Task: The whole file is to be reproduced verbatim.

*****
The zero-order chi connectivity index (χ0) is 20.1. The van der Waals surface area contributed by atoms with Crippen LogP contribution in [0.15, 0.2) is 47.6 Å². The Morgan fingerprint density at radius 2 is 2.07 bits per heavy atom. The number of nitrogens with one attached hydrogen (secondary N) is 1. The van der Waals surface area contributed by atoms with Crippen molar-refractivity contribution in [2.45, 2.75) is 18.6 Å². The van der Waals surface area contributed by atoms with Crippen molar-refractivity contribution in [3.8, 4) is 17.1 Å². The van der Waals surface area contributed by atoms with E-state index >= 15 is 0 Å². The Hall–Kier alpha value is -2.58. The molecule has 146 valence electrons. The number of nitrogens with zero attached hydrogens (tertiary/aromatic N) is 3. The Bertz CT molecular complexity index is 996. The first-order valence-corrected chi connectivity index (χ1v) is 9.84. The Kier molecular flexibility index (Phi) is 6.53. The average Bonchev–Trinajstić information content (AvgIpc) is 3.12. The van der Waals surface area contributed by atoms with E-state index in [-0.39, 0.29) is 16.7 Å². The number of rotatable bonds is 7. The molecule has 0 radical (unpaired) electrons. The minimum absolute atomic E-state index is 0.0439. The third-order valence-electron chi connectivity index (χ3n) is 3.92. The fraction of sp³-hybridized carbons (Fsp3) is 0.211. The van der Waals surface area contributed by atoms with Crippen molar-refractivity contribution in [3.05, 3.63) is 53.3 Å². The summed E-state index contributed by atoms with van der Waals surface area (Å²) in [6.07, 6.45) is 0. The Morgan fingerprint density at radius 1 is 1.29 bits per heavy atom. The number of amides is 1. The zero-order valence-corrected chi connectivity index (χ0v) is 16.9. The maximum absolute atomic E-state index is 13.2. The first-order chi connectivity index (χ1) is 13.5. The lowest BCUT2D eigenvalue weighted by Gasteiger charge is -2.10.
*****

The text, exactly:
The zero-order chi connectivity index (χ0) is 20.1. The van der Waals surface area contributed by atoms with Crippen LogP contribution in [0.15, 0.2) is 47.6 Å². The Morgan fingerprint density at radius 2 is 2.07 bits per heavy atom. The number of nitrogens with one attached hydrogen (secondary N) is 1. The van der Waals surface area contributed by atoms with Crippen molar-refractivity contribution in [2.45, 2.75) is 18.6 Å². The van der Waals surface area contributed by atoms with Crippen molar-refractivity contribution in [3.8, 4) is 17.1 Å². The van der Waals surface area contributed by atoms with E-state index >= 15 is 0 Å². The Hall–Kier alpha value is -2.58. The molecule has 146 valence electrons. The number of nitrogens with zero attached hydrogens (tertiary/aromatic N) is 3. The Bertz CT molecular complexity index is 996. The first-order valence-corrected chi connectivity index (χ1v) is 9.84. The Kier molecular flexibility index (Phi) is 6.53. The average Bonchev–Trinajstić information content (AvgIpc) is 3.12. The van der Waals surface area contributed by atoms with E-state index in [-0.39, 0.29) is 16.7 Å². The number of rotatable bonds is 7. The molecule has 0 radical (unpaired) electrons. The minimum absolute atomic E-state index is 0.0439. The third-order valence-electron chi connectivity index (χ3n) is 3.92. The fraction of sp³-hybridized carbons (Fsp3) is 0.211. The van der Waals surface area contributed by atoms with Crippen molar-refractivity contribution in [3.05, 3.63) is 53.3 Å². The summed E-state index contributed by atoms with van der Waals surface area (Å²) in [6.07, 6.45) is 0. The Morgan fingerprint density at radius 1 is 1.29 bits per heavy atom. The number of amides is 1. The zero-order valence-corrected chi connectivity index (χ0v) is 16.9. The maximum absolute atomic E-state index is 13.2. The first-order chi connectivity index (χ1) is 13.5. The lowest BCUT2D eigenvalue weighted by Gasteiger charge is -2.10.